Cole will remain in her current role on the FSA board until the end of March prior to the creation of the twin peaks within the FSA on 2 April.
She will then be on gardening leave until 31 August 2012 but may represent the FSA during that time on issues not related to individual regulated firms or ongoing investigations.
Cole joined the FSA as director of enforcement in July 2005 following 20 years in private practice specialising in commercial litigation.
Cole said: “I joined the FSA to help in the fight against wrongdoing within the financial services industry and I believe a lot has been achieved in my time here.
“We have shown the FSA is not afraid to take on difficult cases and will not shy away from pursuing criminal prosecutions, however difficult to prove.”
Managing a division of 450 people, Cole had responsibility for enforcement policy, intelligence gathering, forensic investigations and civil and criminal proceedings in areas that include market abuse and financial crime.
She added: “It’s painstaking work and the legal process takes a long time but there are people sitting in prison now because of our commitment. The next 12 months will see more trials and more convictions as the pipeline of our cases comes to fruition in the courts.”
Cole led the FSA’s drive to deliver its credible deterrence strategy which in 2011 saw 11 convictions for insider dealing with sixteen awaiting trial and fines levied totalling £66m.
She was appointed to the FSA Board as managing director of enforcement and financial crime in September 2010 and in April 2011 took on the role as the first managing director of the conduct business unit which will go on to become the Financial Conduct Authority under the new regulatory structure.
In that role she led the work that established the architecture and delivered the blueprint for the future FCA’s approach and has played a frontline role the FSA’s involvement in the current regulatory reform legislation.
Cole concluded: “It has been a challenging but rewarding few years and I believe, with the help of a team of quality people, I have created a successful enforcement platform to take into the UK’s new regulatory authorities.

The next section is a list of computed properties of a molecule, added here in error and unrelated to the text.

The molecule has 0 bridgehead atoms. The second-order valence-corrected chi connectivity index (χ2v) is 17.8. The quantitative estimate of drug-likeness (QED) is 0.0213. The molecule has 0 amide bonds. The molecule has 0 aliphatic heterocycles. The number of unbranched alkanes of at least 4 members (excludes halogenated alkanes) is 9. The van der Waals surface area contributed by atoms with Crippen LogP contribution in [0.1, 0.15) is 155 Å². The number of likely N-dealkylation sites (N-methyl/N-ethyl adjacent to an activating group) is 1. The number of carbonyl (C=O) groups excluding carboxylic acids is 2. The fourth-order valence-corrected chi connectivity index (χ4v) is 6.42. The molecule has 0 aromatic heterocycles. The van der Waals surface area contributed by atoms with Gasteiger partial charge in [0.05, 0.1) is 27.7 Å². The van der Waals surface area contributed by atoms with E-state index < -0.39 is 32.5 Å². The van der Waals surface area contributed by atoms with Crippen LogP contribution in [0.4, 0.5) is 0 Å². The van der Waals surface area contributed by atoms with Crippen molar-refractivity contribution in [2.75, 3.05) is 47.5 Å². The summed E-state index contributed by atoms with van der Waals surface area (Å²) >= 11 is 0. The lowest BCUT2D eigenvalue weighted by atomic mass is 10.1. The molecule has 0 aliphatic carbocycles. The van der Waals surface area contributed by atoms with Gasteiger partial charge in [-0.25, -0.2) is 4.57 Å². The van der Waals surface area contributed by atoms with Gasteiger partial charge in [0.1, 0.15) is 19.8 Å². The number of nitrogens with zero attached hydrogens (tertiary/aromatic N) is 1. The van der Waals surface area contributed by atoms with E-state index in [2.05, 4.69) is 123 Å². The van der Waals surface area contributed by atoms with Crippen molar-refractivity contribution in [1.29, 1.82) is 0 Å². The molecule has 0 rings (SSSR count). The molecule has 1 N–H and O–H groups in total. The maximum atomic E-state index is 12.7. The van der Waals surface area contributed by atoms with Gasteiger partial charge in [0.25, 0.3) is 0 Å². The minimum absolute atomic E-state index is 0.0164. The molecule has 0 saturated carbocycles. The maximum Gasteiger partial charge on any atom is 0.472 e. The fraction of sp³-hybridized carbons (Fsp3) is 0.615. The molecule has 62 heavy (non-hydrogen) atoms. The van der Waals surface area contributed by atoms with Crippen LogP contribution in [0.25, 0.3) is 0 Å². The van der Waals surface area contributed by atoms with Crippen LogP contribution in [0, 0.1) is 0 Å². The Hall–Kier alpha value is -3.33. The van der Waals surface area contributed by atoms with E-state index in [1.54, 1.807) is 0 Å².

“The time has come for me to seek a fresh challenge, knowing that I leave the continuation of a winning strategy in safe hands.”
Hector Sants, chief executive of the FSA, said: “Margaret has been pivotal in transforming the FSA’s approach to enforcement and she leaves a substantial legacy, widely respected in legal, regulatory and international circles.
“She has been a strong leader and advocate of the importance of delivering a credible deterrent to those that attempt to commit wrongdoing, as well as being an invaluable member of my executive team.
“Her expertise across a broad range of management disciplines and the work she has done in setting up the conduct business unit has put us in good shape to develop the future conduct regulator.
“I would like to express my personal thanks and those of the organisation, for all that Margaret has achieved and I wish her every success in whatever future challenge she chooses next.”
Adair Turner, chairman of the FSA, said: “On behalf of the FSA board, I would like to extend my appreciation to Margaret for her outstanding contribution to the effectiveness of the FSA over the years, her strong management credentials and for the expertise and quality judgement she has brought to our board discussions.
“She has made a lasting impact. We will be sorry to lose her for the organisation’s final year but she will depart with our thanks and best wishes.”
Martin Wheatley, chief executive officer-designate of the FCA, said: “I’m enormously grateful to Margaret for establishing the conduct business unit, which will go on to form the foundation of the Financial Conduct Authority.”